Sports betting in Deadwood – You Bet!

After years of work, with gaming officials gaining both the vote of the people and then the state Legislature, sports betting in Deadwood goes live today. Pioneer photo by Jaci Conrad Pearson

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DEADWOOD — Truly a team effort, Deadwood has, as of today, officially welcomed sports betting to its gaming lineup.

Following a landmark United States Supreme Court ruling in May 2018, the legalization of sports betting was placed into the hands of individual states.  

South Dakota voters approved the action on the November 2020 ballot by a 58% to 41% margin, and the state legislature soon followed up by passing Senate Bill 44 in February.

“Deadwood started working on sports wagering in May of 2018 as soon as the US Supreme Court ruled that the ban on sports wagering was unconstitutional,” said Deadwood Gaming Association Executive Director Mike Rodman. “We tried to get the 2019 legislature to place it on the ballot and fell short by three votes in the House that year.”

Gaming industry officials then took another run at it.

“We went back in 2020 and the legislature that year put it on the November ballot,” Rodman said.  

South Dakota Gaming commissioners approved two sets of rules surrounding sports wagering over the last few months with the last finalized Wednesday.

Per SB44, Rodman explained the parameters of sports wagering.   

“It will be conducted inside the premises of a licensed gaming facility in Deadwood through wagers on sporting events placed in one of the following ways: at a betting window with a casino employee, at a kiosk, or on a mobile device,” Rodman said. “Most sports wagering bettors will probably open sports wagering accounts with an advance deposit and bets will be subtracted and their winnings deposited. You will not be able to bet on high school sporting events, South Dakota collegiate contests, and minor league sporting events.”

The first of a two-step process to develop sports wagering rules was put into place May 18, when the South Dakota Commission on Gaming adopted six rules as proposed by the Legislative Research Council that will help govern the operation of sports betting gaming establishments offering the highly anticipated betting option.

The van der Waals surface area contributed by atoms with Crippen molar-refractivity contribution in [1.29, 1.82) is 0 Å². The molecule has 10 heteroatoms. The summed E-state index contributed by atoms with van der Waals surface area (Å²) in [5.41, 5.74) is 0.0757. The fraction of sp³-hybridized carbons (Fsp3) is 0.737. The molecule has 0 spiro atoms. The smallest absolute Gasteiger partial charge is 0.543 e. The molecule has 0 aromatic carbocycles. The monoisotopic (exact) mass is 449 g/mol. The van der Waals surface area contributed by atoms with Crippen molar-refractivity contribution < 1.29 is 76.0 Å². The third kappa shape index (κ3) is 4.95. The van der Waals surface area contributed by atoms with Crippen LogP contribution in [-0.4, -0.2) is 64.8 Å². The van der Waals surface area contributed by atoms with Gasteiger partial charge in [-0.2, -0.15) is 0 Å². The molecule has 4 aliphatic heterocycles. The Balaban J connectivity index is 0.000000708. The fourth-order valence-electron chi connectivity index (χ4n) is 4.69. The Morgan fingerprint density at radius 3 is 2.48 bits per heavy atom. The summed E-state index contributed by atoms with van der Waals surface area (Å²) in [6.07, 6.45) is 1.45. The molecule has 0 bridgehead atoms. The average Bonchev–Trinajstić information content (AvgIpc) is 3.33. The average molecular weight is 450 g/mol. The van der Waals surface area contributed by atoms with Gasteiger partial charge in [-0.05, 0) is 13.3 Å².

As of Wednesday, four casinos are licensed to offer the wager: Mustang Sally’s, Gold Dust, Tin Lizzie, and Cadillac Jack’s. More are anticipated to offer sports betting in the coming weeks and months, as the gaming commission approves licensure of properties and principals, as well as sports wagering service providers.

Deadwood Mayor Dave Ruth and Lawrence County Commissioner Bob Ewing, a former state senator, were expected to place the first bets at 10 a.m. today.

Preliminary numbers indicate that approximately 10 properties in Deadwood plan to offer sports wagering.

“However they may not all be ready by (today) as they wait for equipment, etcetera,” Rodman said.

According to a study by Oxford Economics conducted for the American Gaming Association, sports wagering could generate $6.1 million in direct sports wagering income and create a total of $22.1 million in overall gaming increases for South Dakota, a 15% increase, overall, with 152 additional jobs created with the advent of sports betting.

Deadwood gaming officials wanted to remain competitive in the gaming environment as more and more states are offering sports betting.

“Sports wagering will be another tool in Deadwood’s toolbox to keep us a competitive gaming destination. Deadwood needs to provide the products our customers ask us for. It will give us more marketing opportunities to promote Deadwood at times that have been historically slower for Deadwood,” Rodman said. “As the Oxford Economics study alludes, sports wagering could bring an overall increase of approximately 15% to Deadwood’s gaming numbers. We also will see additional hotel stays and food and beverage income from the addition of sports wagering.”